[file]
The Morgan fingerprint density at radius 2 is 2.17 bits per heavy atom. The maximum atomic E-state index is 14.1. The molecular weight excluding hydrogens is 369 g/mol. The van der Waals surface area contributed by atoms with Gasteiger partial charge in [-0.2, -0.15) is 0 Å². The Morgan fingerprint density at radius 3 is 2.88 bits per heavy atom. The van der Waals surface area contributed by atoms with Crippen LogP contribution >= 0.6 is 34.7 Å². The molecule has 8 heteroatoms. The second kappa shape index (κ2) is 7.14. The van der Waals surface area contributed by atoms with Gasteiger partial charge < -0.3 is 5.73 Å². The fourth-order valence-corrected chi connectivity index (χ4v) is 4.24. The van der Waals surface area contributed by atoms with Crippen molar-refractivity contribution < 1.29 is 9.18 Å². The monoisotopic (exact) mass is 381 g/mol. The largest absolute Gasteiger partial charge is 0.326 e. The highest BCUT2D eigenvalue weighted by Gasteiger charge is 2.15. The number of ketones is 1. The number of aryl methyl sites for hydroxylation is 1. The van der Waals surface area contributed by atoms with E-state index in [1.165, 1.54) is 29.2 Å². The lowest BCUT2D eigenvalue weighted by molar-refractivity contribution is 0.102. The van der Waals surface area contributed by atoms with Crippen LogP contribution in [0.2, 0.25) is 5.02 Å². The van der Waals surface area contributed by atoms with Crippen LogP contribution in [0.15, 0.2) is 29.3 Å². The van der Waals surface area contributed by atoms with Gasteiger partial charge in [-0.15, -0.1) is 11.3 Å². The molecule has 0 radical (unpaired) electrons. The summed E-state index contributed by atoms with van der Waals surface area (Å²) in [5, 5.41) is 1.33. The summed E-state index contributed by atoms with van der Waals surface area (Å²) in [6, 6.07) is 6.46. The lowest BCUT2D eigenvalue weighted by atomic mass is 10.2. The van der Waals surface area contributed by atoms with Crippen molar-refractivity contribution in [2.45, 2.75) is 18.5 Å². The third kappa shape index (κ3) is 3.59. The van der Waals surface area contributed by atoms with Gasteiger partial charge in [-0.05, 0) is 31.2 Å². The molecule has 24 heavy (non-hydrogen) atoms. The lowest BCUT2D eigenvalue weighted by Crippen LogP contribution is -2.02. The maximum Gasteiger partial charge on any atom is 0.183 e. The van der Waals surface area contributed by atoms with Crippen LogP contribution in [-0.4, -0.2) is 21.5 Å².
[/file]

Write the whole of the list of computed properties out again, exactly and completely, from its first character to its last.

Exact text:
The Morgan fingerprint density at radius 2 is 2.17 bits per heavy atom. The maximum atomic E-state index is 14.1. The molecular weight excluding hydrogens is 369 g/mol. The van der Waals surface area contributed by atoms with Gasteiger partial charge in [-0.2, -0.15) is 0 Å². The Morgan fingerprint density at radius 3 is 2.88 bits per heavy atom. The van der Waals surface area contributed by atoms with Crippen LogP contribution >= 0.6 is 34.7 Å². The molecule has 8 heteroatoms. The second kappa shape index (κ2) is 7.14. The van der Waals surface area contributed by atoms with Gasteiger partial charge < -0.3 is 5.73 Å². The fourth-order valence-corrected chi connectivity index (χ4v) is 4.24. The van der Waals surface area contributed by atoms with Crippen molar-refractivity contribution < 1.29 is 9.18 Å². The monoisotopic (exact) mass is 381 g/mol. The largest absolute Gasteiger partial charge is 0.326 e. The highest BCUT2D eigenvalue weighted by Gasteiger charge is 2.15. The number of ketones is 1. The number of aryl methyl sites for hydroxylation is 1. The van der Waals surface area contributed by atoms with E-state index in [1.165, 1.54) is 29.2 Å². The lowest BCUT2D eigenvalue weighted by molar-refractivity contribution is 0.102. The van der Waals surface area contributed by atoms with Crippen LogP contribution in [0.2, 0.25) is 5.02 Å². The van der Waals surface area contributed by atoms with Crippen LogP contribution in [0.15, 0.2) is 29.3 Å². The van der Waals surface area contributed by atoms with Gasteiger partial charge in [-0.15, -0.1) is 11.3 Å². The molecule has 0 radical (unpaired) electrons. The summed E-state index contributed by atoms with van der Waals surface area (Å²) in [5, 5.41) is 1.33. The summed E-state index contributed by atoms with van der Waals surface area (Å²) in [6, 6.07) is 6.46. The lowest BCUT2D eigenvalue weighted by atomic mass is 10.2. The van der Waals surface area contributed by atoms with Crippen molar-refractivity contribution in [2.45, 2.75) is 18.5 Å². The third kappa shape index (κ3) is 3.59. The van der Waals surface area contributed by atoms with Gasteiger partial charge in [-0.05, 0) is 31.2 Å². The molecule has 24 heavy (non-hydrogen) atoms. The lowest BCUT2D eigenvalue weighted by Crippen LogP contribution is -2.02. The maximum Gasteiger partial charge on any atom is 0.183 e. The van der Waals surface area contributed by atoms with Crippen LogP contribution in [-0.4, -0.2) is 21.5 Å².